Assessing introgressive hybridization in roan antelope (Hippotragus equinus): Lessons from South Africa

Anna M. van Wyk, Desire Lee Dalton, Antoinette Kotze, J. Paul Grobler, Prudent S. Mokgokong, Anna S. Kropff, Bettine Janse van Vuuren

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Abstract

Biological diversity is being lost at unprecedented rates, with genetic admixture and introgression presenting major threats to biodiversity. Our ability to accurately identify introgression is critical to manage species, obtain insights into evolutionary processes, and ultimately
contribute to the Aichi Targets developed under the Convention on Biological Diversity. The
current study concerns roan antelope, the second largest antelope in Africa. Despite their
large size, these antelope are sensitive to habitat disturbance and interspecific competition,
leading to the species being listed as Least Concern but with decreasing population trends,
and as extinct over parts of its range. Molecular research identified the presence of two evolutionary significant units across their sub-Saharan range, corresponding to a West African
lineage and a second larger group which includes animals from East, Central and Southern
Africa. Within South Africa, one of the remaining bastions with increasing population sizes,
there are a number of West African roan antelope populations on private farms, and concerns are that these animals hybridize with roan that naturally occur in the southern African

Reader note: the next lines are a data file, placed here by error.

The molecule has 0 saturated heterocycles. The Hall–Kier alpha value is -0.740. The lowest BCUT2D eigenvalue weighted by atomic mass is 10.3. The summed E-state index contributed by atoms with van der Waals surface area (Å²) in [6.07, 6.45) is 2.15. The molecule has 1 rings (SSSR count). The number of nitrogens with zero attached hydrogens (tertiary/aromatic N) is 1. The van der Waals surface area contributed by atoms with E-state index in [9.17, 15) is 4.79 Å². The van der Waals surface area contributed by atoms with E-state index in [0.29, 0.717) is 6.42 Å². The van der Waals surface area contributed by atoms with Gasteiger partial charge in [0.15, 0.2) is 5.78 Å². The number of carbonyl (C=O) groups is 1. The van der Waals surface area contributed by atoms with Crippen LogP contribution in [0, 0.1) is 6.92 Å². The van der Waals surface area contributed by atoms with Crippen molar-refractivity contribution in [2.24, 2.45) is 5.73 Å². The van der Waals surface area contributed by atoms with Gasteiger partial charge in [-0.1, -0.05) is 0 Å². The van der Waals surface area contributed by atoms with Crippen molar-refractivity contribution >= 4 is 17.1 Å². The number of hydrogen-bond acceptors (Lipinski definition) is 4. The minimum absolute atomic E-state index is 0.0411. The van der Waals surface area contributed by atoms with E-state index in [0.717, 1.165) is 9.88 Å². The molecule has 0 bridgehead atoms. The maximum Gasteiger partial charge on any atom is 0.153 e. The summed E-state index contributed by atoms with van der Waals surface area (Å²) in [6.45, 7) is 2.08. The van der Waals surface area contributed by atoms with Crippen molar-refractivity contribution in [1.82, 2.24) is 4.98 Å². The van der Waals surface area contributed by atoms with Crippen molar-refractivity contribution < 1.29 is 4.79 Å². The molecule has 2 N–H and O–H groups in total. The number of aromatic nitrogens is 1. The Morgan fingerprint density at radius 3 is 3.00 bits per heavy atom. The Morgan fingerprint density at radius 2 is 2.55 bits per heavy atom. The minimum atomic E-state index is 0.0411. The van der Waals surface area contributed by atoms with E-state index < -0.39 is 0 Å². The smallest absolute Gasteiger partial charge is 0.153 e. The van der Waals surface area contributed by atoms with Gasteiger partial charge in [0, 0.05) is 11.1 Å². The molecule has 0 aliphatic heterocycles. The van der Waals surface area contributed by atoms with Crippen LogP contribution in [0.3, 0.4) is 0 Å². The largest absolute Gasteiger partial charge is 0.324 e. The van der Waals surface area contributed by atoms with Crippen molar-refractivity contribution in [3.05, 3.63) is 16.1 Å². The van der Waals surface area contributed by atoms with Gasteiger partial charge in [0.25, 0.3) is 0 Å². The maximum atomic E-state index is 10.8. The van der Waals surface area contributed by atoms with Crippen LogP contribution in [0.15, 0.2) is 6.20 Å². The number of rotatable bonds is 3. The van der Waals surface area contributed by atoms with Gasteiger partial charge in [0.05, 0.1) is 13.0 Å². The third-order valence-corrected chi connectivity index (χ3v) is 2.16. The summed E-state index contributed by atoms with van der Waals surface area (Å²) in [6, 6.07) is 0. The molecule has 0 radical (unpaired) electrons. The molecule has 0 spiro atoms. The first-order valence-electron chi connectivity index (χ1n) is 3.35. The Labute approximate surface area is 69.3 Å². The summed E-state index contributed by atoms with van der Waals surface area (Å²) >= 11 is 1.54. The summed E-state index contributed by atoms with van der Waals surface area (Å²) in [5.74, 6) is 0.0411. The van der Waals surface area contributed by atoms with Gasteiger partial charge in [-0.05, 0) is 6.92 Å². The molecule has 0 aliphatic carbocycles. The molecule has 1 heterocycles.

region. We used a suite of 27 microsatellite markers to conduct admixture analysis. Our
results indicate evidence of hybridization, with our developed tests using a simulated dataset being able to accurately identify F1, F2 and non-admixed individuals at threshold values
of qi > 0.80 and qi > 0.85. However, further backcrosses were not always detectable with
backcrossed-Western roan individuals (46.7–60%), backcrossed-East, Central and Southern African roan individuals (28.3–45%) and double backcrossed (83.3–98.3%) being incorrectly classified as non-admixed. Our study is the first to confirm ongoing hybridization in
this within this iconic African antelope, and we provide recommendations for the future conservation and management of this species.
Original languageEnglish
Article numbere0213961
Number of pages17
JournalPLoS ONE
Volume14
Issue number10
Publication statusPublished - 18 Oct 2019

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